It’s now 6am, I have to rush or else I will be late for my temp teaching job, located an hour and a half away. I can just make it, but if there is even a little traffic I will be late. The stress of being late puts my job in jeopardy with the school that I am coming to know as my home away from home and my source of income for my family. I arrive just in time and pause to catch my breath. I’m tired and I haven’t had anything to eat yet, but I have to start my work day. Work ends at 3pm, and the other teachers are marking or coaching after school. I have go train again. This time I push weights and run sprints, all the while felling like I am being pulled in five different directions, all the while still trying to be a good step-dad and husband. I know the other teachers might say, “He is leaving early again.” or “Doesn’t he have school related activities?” But they don’t know the struggle that began at 4’o’clock this morning. They only see the guy getting in his car and leaving shortly after the bell rings. They do not ask why I do what I do, and I do not talk about what I am trying to accomplish. I keep this difficult journey to myself and I live with my choices. That’s what it means to chase your dreams. I know it is just a game, but I love it. Hockey is a sport where when you trust your brothers on the ice, magic happens.
I have been having problems skating because I have unusual feet and skates simply don’t fit me properly. I have tried many different types of skates and have spent over $10 000 trying to find a pair of skates that work well for me. Fortunately, I have the opportunity to meet Mark Scappaticci, a local chiropractor who specializes in sports performance. He kindly spends a generous 2 hours talking to me, and at the conclusion of our discussion, he invites me to take a trip to Milwaukee with him the very next day. The plan is to fly out of Buffalo. People say fate is strange and has a purpose and it is true. I get held up crossing the border into the US and jump on a plane just as it is preparing to leave. The purpose of the trip is to try a new skate product that is endorsed by Mario Lemieux, MLX. Dr. Scappaticci tells me the concept of the skate while we we’re in the air. When we land we are going for a workout right away. I am not ready for this. I am utterly exhausted both physically and emotionally and just want to be home with my family, but that’s not an option today. You don’t turn down an opportunity such as this one.
My first skate with the MLXes is incredible and they fulfill everything I want in a skate. As I look around a crowded arena I feel lonely; no one knows me or even cares to get to know me. But as luck would have it, discovering MLX will fall second in importance to the meeting of Jared Aulin. Jared Aulin noticed me and immediately took an interest in me. To say that Jared is kind fails to reach the depths of his generosity and sincere desire to help those he can. Jared has spent years in his hockey career underappreciated with different organizations in the NHL. Jared brought me into the group training on the ice and made me feel a part of the team. He also opened doors for me by introducing me to his sports agent and by talking about me publicly as a story of interest instead of as some cocktail party joke. Jared Aulin has put me closer to my dream than anyone else has, and I am grateful. To this day Jared and I maintain regular phone conversation and he remains one of my biggest supporters.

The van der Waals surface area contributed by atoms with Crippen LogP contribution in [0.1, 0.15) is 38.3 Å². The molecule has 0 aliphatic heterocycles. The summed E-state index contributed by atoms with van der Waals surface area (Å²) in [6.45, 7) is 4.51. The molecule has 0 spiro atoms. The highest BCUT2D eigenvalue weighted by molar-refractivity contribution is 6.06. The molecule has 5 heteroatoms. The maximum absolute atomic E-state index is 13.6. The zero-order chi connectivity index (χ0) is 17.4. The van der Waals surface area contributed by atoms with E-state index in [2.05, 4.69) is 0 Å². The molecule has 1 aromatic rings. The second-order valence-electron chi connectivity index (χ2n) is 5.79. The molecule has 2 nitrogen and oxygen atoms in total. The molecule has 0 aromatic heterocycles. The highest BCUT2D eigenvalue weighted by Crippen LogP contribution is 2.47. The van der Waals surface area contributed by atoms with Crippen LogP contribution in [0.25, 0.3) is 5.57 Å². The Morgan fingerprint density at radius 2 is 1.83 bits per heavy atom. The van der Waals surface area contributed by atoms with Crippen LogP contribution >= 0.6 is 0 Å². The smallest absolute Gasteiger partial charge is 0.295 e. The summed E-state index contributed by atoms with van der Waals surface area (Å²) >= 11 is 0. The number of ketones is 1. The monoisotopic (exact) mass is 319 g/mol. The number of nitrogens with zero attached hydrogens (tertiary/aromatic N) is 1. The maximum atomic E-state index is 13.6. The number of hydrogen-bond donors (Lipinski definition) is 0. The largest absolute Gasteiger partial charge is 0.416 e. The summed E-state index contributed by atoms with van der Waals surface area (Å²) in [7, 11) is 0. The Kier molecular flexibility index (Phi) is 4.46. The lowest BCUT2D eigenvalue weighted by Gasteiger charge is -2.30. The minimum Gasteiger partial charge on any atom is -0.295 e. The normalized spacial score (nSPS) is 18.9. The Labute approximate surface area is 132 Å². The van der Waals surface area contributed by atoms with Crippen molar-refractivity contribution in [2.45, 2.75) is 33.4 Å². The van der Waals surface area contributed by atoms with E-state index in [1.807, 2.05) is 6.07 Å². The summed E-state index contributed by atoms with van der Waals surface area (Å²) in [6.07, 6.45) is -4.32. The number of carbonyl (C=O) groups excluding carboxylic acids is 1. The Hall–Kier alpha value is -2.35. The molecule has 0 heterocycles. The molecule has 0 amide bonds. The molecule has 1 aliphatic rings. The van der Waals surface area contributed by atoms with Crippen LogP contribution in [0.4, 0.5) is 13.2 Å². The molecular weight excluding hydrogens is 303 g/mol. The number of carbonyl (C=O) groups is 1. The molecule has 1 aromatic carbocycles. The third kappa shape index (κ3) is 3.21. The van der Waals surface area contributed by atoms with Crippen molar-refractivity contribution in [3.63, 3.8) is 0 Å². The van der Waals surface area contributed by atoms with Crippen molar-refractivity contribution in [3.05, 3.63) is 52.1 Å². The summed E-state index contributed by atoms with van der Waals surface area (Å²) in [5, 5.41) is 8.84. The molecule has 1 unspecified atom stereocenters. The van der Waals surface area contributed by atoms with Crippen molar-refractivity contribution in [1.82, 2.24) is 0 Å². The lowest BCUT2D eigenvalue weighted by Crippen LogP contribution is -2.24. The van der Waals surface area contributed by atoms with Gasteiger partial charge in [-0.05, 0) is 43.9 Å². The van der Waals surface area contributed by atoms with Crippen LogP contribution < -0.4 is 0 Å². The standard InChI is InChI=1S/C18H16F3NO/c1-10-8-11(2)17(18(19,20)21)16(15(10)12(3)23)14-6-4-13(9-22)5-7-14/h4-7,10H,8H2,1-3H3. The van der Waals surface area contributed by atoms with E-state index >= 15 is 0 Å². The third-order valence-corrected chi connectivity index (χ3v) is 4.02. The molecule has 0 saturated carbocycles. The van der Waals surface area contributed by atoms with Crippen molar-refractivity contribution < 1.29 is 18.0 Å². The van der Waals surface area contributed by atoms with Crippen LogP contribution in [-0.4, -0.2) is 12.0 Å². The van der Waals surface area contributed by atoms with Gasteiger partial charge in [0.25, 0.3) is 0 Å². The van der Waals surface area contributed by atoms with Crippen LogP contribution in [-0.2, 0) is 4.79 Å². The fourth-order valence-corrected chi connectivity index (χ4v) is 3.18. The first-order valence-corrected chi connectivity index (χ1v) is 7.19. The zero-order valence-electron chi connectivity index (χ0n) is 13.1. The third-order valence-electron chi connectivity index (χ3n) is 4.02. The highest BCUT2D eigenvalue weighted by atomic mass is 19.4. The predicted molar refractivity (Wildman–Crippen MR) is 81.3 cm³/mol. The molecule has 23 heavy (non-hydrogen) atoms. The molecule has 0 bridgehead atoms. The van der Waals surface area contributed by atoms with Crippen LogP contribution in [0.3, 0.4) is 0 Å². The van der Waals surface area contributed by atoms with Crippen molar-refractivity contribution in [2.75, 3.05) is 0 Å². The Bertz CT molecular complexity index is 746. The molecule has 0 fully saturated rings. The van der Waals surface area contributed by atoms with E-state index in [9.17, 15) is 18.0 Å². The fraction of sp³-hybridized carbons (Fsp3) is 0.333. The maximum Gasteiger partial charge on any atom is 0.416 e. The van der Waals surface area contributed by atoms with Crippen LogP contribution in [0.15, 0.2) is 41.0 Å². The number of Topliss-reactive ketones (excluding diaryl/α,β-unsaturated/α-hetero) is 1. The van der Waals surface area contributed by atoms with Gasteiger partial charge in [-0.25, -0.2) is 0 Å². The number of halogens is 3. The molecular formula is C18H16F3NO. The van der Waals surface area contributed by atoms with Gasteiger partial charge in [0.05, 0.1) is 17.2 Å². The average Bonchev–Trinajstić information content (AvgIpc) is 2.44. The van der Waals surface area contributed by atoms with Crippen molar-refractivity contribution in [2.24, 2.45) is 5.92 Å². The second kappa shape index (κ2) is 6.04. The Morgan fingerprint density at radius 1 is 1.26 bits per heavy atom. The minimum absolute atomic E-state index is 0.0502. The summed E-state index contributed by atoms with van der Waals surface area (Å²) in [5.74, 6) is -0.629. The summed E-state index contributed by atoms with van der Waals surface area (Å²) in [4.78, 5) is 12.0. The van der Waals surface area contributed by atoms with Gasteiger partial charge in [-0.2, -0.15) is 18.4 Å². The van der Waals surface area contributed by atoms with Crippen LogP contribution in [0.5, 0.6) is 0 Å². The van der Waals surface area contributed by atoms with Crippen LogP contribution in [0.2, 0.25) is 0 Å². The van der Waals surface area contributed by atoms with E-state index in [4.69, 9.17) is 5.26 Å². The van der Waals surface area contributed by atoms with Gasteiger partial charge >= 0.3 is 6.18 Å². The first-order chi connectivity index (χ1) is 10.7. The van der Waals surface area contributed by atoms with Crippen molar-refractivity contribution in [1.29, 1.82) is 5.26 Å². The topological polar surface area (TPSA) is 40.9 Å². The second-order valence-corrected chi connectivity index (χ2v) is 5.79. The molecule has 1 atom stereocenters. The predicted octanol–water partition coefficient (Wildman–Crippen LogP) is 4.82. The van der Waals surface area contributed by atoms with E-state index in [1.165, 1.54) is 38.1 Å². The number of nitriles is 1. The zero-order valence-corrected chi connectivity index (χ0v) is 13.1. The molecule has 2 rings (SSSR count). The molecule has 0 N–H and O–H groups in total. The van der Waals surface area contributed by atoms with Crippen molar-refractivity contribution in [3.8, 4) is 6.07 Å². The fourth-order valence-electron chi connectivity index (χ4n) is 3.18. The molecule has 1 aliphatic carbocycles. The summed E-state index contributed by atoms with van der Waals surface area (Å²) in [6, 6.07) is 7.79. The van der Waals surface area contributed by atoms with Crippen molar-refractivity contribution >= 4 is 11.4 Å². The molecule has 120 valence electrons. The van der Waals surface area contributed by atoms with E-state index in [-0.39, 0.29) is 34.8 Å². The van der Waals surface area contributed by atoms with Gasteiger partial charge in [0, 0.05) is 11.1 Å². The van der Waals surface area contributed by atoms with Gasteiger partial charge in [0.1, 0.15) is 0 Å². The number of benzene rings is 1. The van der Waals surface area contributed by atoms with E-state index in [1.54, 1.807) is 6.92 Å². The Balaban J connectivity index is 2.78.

Once I realized that my goal of playing for the NHL might be attainable, I took a leave from work. No longer having a steady source of income was disconcerting and I felt scared and very poor. However, since the beginning of the 2010 NHL year, interest from various scouts has grown exponentially and I feel that the first part of my struggle is nearing the end. The dream I had as a precocious eleven year old boy who desperately wanted to wear his favourite team’s jersey seems right around the corner.
Today I spend three to four hours a day on the ice, in addition to daily land training, as well as talking and connecting with people who might help me reach my goal. I am absolutely terrified of failing and it would be so easy just to give up, but what kind of role model would I to the kids I taught? I need to show them the importance of reaching their potential as well as setting ambitious yet attainable goals for the future. Like my wife Jen said, ‘When we are 60 years old, I don`t want you to look back with any regrets.`` She is my angel and my source of support.
As you can see, Tommy is in inspiration to all of us. I don’t think the word “quit” is in his vocabulary unless it’s preceded by the word “never.” While his story is especially pertinent to hockey fans like us, it’s just as important to others. He shows us what it really means to chase a dream and make sacrifices to achieve that dream. So if you’re on Facebook, join the group and show your support. Share Tommy’s story with others who may need some inspiration, and keep your eyes out for updates or signing news – because as many of us now believe, it’s only a matter of time before we see a player flying up the ice with “Frew” on his back and a huge smile on his face.